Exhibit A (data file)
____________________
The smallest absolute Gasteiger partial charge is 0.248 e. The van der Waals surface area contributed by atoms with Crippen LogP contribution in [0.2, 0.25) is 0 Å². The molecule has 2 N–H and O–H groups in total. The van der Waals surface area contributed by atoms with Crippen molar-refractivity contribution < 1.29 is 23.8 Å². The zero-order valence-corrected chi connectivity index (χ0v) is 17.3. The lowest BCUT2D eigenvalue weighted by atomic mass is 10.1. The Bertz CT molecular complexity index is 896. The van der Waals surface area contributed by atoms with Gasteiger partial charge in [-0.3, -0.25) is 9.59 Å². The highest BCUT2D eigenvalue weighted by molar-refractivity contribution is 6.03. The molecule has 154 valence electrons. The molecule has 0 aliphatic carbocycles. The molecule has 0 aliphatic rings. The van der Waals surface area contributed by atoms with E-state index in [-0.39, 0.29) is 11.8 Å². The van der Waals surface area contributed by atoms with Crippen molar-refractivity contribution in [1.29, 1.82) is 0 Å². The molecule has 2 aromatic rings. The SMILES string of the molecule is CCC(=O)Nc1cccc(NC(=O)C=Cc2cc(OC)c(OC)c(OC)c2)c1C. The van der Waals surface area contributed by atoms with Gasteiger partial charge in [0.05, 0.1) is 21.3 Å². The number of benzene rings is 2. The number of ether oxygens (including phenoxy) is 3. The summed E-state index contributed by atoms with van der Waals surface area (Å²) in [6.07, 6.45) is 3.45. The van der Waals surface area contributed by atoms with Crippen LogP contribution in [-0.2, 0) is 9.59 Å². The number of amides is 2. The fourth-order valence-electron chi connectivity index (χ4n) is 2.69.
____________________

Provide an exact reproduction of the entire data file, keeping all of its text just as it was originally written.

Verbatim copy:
The smallest absolute Gasteiger partial charge is 0.248 e. The van der Waals surface area contributed by atoms with Crippen LogP contribution in [0.2, 0.25) is 0 Å². The molecule has 2 N–H and O–H groups in total. The van der Waals surface area contributed by atoms with Crippen molar-refractivity contribution < 1.29 is 23.8 Å². The zero-order valence-corrected chi connectivity index (χ0v) is 17.3. The lowest BCUT2D eigenvalue weighted by atomic mass is 10.1. The Bertz CT molecular complexity index is 896. The van der Waals surface area contributed by atoms with Gasteiger partial charge in [-0.3, -0.25) is 9.59 Å². The highest BCUT2D eigenvalue weighted by molar-refractivity contribution is 6.03. The molecule has 154 valence electrons. The molecule has 0 aliphatic carbocycles. The molecule has 0 aliphatic rings. The van der Waals surface area contributed by atoms with E-state index in [-0.39, 0.29) is 11.8 Å². The van der Waals surface area contributed by atoms with Crippen molar-refractivity contribution in [1.29, 1.82) is 0 Å². The molecule has 2 aromatic rings. The SMILES string of the molecule is CCC(=O)Nc1cccc(NC(=O)C=Cc2cc(OC)c(OC)c(OC)c2)c1C. The van der Waals surface area contributed by atoms with Gasteiger partial charge in [0.05, 0.1) is 21.3 Å². The number of benzene rings is 2. The number of ether oxygens (including phenoxy) is 3. The summed E-state index contributed by atoms with van der Waals surface area (Å²) in [6.07, 6.45) is 3.45. The van der Waals surface area contributed by atoms with Crippen LogP contribution in [-0.2, 0) is 9.59 Å². The number of amides is 2. The fourth-order valence-electron chi connectivity index (χ4n) is 2.69.